• ARTSINTEGRATION1
  • ARTSINTEGRATION2
  • ARTSINTEGRATION3
  • ARTSINTEGRATION4
  • ARTSINTEGRATION5
  • ARTSINTEGRATION6
  • ARTSINTEGRATION7
  • ARTSINTEGRATION8
  • ARTSINTEGRATION9
  • ARTSINTEGRATION10
  • ARTSINTEGRATION11
  • ARTSINTEGRATION12
  • ARTSINTEGRATION13
  • ARTSINTEGRATION14
  • ARTSINTEGRATION15
Slideshow Banner by WOWSlider.com v4.4m
ArtsIntegration
FadedTurtleLogo
 

 

101515LiteracyNight from Pomaikai Elementary on Vimeo.

 

 

 

Mrs. Acopan's buzzzzzy 2nd graders explore POLLINATION with STEAM teacher-Mrs. Terawaki, Visual Arts Teacher-Miss Beth, and Garden Teacher-Miss Tricia! Learn more about STEAM learning and Arts Integration!

 


Learn about how our teachers are using instructional strategies from Marcia Daft's Moving Through Math.

 

Constructivism: Actively Building Arts Education
Learn about constructivism and how arts educators can utilize it effectively.

 

Mrs. Golis' 1st graders learn about folktales through Hula Ki`i.

 

 

The Third Graders in Mrs. Ren's class conducted observations at the Maui Ocean Center and did research to learn about how animals adapt to survive in the coral reef habitat. In collaboration with Ms. Beth, our Visual Arts Teacher, they applied their observation skills by using shape and contour drawing to create an oil pastel of their chosen fish. They also learned about light and shading to create coral and rocks. In the end students discovered that even though animals have adaptations to survive, they can't protect themselves from human activity damaging the coral reef. Their choices make an impact on their learning and the coral reef habitat.

 

 

 

Mr. Dan from Honolulu Theater for Youth teaching vocabulary words in Ms. Jenson's first grade class.

Essential Question: Why put (vocab) words into our body?

Student Response: "So we can see what the word looks like."

 

Pōmaikaʻi Elementary School is the only public arts integrated school in Hawaiʻi.

 

Research has been an integral part of the development of Pōmaikaʻi school. Our schoolʻs success has been built on action research conducted in partnership with the Maui Arts and Cultural Center supported by the John F. Kennedy Center Partners of Education program. Pōmaikaʻi’s research has been presented in our state as well as nationally.

 

Recent case studies at Pomaika‘i Elementary (the only public school in Hawaii with a whole-school arts integrated curriculum!) indicates their students are developing positive non-cognitive traits like creative problem solving , drive, communication and collaboration … significant skills for a successful future!

 

"The Inspired School"

Pomaikaʻi Research Summary

MaccReport

 

Thank you to the Maui Arts & Cultural Center for producing this beautiful summary of Dr. Jamie Simpson Steeleʻs research report conducted in 2012-2013, researching the question: How does an arts integrated elementary curriculum affect studentsʻ academic and social success in middle school? Read about the noncognitive factors in an elementary school-wide arts integrated model.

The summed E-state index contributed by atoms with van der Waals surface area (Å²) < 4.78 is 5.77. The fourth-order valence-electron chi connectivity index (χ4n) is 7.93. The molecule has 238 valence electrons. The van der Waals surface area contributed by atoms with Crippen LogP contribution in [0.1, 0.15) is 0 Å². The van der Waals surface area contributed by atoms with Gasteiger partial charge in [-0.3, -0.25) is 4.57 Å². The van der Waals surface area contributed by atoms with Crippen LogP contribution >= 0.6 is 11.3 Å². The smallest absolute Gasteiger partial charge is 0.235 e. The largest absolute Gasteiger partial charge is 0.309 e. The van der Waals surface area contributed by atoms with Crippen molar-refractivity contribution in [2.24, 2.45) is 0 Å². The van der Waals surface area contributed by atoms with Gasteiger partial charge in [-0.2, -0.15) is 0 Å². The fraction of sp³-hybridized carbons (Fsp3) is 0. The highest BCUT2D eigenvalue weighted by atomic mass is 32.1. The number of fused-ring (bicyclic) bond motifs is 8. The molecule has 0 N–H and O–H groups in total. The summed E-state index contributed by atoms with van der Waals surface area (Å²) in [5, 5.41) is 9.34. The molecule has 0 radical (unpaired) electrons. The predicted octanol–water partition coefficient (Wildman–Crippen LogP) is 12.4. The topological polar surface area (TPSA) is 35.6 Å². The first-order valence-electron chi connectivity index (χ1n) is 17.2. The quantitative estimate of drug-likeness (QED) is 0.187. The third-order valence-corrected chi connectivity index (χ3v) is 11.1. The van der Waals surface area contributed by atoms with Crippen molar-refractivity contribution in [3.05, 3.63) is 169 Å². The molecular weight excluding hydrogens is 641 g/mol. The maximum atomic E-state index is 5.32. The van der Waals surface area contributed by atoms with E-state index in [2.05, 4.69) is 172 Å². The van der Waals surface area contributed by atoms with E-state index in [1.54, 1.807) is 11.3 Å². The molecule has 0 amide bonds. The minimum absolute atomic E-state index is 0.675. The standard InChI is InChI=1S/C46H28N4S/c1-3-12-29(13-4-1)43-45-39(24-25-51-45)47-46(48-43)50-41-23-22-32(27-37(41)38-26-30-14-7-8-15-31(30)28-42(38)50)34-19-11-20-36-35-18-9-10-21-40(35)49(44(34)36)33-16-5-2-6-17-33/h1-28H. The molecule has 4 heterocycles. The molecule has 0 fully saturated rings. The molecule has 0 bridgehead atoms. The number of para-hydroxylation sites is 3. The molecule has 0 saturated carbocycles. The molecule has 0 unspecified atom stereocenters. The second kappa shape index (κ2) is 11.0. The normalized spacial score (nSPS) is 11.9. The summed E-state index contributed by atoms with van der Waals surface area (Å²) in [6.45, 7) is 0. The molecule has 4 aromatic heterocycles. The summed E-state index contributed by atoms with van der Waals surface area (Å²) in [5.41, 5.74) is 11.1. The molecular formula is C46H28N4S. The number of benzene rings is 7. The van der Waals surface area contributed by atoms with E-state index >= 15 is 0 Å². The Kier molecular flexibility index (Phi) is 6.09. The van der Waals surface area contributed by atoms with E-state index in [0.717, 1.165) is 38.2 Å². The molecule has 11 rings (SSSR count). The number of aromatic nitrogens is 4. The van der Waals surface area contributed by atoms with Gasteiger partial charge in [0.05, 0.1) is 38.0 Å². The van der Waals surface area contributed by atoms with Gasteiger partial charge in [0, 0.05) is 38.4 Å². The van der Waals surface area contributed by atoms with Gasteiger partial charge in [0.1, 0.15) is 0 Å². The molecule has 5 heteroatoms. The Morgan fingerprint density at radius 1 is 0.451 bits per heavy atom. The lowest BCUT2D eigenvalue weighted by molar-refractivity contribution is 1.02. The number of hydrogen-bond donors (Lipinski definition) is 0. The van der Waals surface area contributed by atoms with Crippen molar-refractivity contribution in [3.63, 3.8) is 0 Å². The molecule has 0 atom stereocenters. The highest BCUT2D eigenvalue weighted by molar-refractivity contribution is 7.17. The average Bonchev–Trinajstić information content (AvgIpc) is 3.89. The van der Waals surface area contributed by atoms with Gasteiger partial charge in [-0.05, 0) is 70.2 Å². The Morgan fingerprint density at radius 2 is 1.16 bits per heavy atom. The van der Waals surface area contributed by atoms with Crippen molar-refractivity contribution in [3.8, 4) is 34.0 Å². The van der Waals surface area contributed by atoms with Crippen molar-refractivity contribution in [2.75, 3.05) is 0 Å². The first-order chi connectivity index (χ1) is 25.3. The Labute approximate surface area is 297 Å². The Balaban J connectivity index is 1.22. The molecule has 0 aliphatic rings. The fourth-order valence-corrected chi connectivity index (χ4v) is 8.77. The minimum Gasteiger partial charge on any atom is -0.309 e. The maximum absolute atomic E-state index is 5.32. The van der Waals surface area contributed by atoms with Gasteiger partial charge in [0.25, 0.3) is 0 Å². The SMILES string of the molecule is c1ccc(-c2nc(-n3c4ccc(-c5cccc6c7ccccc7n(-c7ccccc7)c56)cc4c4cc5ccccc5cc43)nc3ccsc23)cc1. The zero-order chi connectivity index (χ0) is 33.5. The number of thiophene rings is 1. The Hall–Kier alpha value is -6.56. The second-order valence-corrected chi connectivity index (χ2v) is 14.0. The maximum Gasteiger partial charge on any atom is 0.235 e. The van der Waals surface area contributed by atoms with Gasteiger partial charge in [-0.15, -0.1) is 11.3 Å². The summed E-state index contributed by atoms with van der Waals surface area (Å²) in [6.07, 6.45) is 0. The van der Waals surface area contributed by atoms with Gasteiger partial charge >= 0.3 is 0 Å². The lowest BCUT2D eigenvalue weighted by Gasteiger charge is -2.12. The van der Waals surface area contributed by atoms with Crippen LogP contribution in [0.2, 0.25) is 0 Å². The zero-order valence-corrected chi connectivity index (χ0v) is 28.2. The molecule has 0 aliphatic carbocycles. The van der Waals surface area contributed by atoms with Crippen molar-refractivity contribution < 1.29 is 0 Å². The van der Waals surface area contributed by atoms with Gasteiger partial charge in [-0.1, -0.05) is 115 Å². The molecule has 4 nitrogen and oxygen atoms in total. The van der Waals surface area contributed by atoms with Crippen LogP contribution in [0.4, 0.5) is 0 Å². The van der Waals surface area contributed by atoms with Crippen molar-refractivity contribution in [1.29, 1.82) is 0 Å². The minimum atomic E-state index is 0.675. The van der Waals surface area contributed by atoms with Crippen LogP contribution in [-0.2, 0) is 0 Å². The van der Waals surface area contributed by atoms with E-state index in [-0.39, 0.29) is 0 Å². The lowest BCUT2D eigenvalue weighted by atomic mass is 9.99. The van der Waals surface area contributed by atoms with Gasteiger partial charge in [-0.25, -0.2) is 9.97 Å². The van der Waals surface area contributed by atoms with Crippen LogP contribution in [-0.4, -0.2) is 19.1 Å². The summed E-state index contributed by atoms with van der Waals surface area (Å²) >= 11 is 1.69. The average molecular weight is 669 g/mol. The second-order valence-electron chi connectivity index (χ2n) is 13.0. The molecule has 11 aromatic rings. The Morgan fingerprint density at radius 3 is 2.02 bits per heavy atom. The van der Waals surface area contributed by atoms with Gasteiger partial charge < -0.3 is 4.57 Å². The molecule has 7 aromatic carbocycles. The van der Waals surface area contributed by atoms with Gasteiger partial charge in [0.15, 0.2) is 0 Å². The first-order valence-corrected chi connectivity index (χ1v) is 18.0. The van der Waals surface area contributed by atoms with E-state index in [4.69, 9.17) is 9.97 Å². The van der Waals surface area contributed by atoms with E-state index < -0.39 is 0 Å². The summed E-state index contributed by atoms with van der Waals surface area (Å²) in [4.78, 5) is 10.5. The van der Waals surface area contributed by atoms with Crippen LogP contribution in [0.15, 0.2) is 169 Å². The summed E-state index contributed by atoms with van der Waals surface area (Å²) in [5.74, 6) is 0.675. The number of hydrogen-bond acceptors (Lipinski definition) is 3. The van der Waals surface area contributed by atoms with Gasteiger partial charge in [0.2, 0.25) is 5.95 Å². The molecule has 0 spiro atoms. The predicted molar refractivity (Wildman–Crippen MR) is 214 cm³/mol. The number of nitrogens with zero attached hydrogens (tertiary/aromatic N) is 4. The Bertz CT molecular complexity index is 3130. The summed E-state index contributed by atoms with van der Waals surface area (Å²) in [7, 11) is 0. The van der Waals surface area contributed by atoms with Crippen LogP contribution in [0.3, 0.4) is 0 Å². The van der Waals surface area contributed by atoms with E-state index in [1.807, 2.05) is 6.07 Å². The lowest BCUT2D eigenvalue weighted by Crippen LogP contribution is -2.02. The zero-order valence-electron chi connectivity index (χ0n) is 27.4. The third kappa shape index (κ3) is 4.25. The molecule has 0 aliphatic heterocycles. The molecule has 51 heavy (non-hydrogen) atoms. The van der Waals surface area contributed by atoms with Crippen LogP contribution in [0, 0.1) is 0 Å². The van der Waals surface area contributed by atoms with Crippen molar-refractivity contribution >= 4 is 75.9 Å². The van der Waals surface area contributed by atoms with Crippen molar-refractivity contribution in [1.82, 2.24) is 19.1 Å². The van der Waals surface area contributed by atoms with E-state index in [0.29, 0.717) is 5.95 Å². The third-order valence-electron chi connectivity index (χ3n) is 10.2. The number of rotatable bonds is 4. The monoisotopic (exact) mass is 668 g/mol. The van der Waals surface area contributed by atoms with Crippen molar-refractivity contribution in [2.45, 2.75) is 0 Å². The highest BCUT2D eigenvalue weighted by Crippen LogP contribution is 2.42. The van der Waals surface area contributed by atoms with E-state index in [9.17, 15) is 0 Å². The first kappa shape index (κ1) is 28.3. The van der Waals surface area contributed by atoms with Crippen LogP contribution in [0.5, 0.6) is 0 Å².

HappyAndVibrantPicture

Link to the full research document:
Happy and Vibrant:
Noncognitive Factors in Elementary School Arts Integration
Jamie Simpson Steele, Ph.D.
University of Hawai‘i at Mānoa, College of Education

 

 

Through our partnership with the Maui Arts and Cultural Center, we have benefitted from professional development and other resources from the John F. Kennedy Center for the Performing Arts.

 

 

The Kennedy Center’s Definition for Arts Integration

 

Arts Integration is
an APPROACH to TEACHING in which students construct and demonstrate
UNDERSTANDING
through an ART FORM.
Students engage in a
CREATIVE PROCESS
which CONNECTS an art form and another subject area and meets
EVOLVING OBJECTIVES
in both.

 

 

According to the Kennedy Center


In Arts-Integrated Curriculum, the arts become the approach to teaching and the vehicle for learning. Students meet dual learning objectives when they engage in the creative process to explore connections between an art form and another subject area to gain greater understanding in both. For example, students meet objectives in theater (characterization, stage composition, action, expression) and in social studies. The experience is mutually reinforcing—creating a dramatization provides an authentic context for students to learn more about the social studies content and as students delve deeper into the social studies content their growing understandings impact their dramatizations. For Arts-Integrated Curriculum to result in deep student understanding in both the art form and the other curriculum area, it requires that teachers engage in professional development to learn about arts standards and how to connect the arts to the curriculum they teach.

 

For more information about Pōmaikaʻi's arts integration strategies